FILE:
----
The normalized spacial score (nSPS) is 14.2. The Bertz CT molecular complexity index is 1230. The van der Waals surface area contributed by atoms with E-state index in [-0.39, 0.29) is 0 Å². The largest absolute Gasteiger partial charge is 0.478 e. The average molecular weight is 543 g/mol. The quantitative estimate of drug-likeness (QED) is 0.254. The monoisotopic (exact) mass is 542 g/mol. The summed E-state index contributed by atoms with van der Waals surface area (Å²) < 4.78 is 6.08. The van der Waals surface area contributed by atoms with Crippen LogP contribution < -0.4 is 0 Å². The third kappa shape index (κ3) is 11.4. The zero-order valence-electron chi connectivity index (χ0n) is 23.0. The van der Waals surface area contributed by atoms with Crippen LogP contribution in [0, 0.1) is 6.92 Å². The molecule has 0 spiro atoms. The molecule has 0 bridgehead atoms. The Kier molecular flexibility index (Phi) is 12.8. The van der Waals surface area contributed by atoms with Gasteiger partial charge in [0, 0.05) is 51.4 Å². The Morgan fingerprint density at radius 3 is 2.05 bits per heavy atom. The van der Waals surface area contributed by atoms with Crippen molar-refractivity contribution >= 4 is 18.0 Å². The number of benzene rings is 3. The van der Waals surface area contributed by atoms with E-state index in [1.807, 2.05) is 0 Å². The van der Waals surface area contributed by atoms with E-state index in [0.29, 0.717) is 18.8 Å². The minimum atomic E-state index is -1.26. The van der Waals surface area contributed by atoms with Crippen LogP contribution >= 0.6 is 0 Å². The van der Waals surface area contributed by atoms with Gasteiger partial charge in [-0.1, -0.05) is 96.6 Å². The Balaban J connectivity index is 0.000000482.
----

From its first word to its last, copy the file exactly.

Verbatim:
The normalized spacial score (nSPS) is 14.2. The Bertz CT molecular complexity index is 1230. The van der Waals surface area contributed by atoms with E-state index in [-0.39, 0.29) is 0 Å². The largest absolute Gasteiger partial charge is 0.478 e. The average molecular weight is 543 g/mol. The quantitative estimate of drug-likeness (QED) is 0.254. The monoisotopic (exact) mass is 542 g/mol. The summed E-state index contributed by atoms with van der Waals surface area (Å²) < 4.78 is 6.08. The van der Waals surface area contributed by atoms with Crippen LogP contribution < -0.4 is 0 Å². The third kappa shape index (κ3) is 11.4. The zero-order valence-electron chi connectivity index (χ0n) is 23.0. The van der Waals surface area contributed by atoms with Crippen LogP contribution in [0, 0.1) is 6.92 Å². The molecule has 0 spiro atoms. The molecule has 0 bridgehead atoms. The Kier molecular flexibility index (Phi) is 12.8. The van der Waals surface area contributed by atoms with Gasteiger partial charge in [0, 0.05) is 51.4 Å². The Morgan fingerprint density at radius 3 is 2.05 bits per heavy atom. The van der Waals surface area contributed by atoms with Crippen molar-refractivity contribution >= 4 is 18.0 Å². The number of benzene rings is 3. The van der Waals surface area contributed by atoms with E-state index in [1.807, 2.05) is 0 Å². The van der Waals surface area contributed by atoms with E-state index in [0.29, 0.717) is 18.8 Å². The minimum atomic E-state index is -1.26. The van der Waals surface area contributed by atoms with Crippen LogP contribution >= 0.6 is 0 Å². The van der Waals surface area contributed by atoms with Gasteiger partial charge in [-0.1, -0.05) is 96.6 Å². The Balaban J connectivity index is 0.000000482.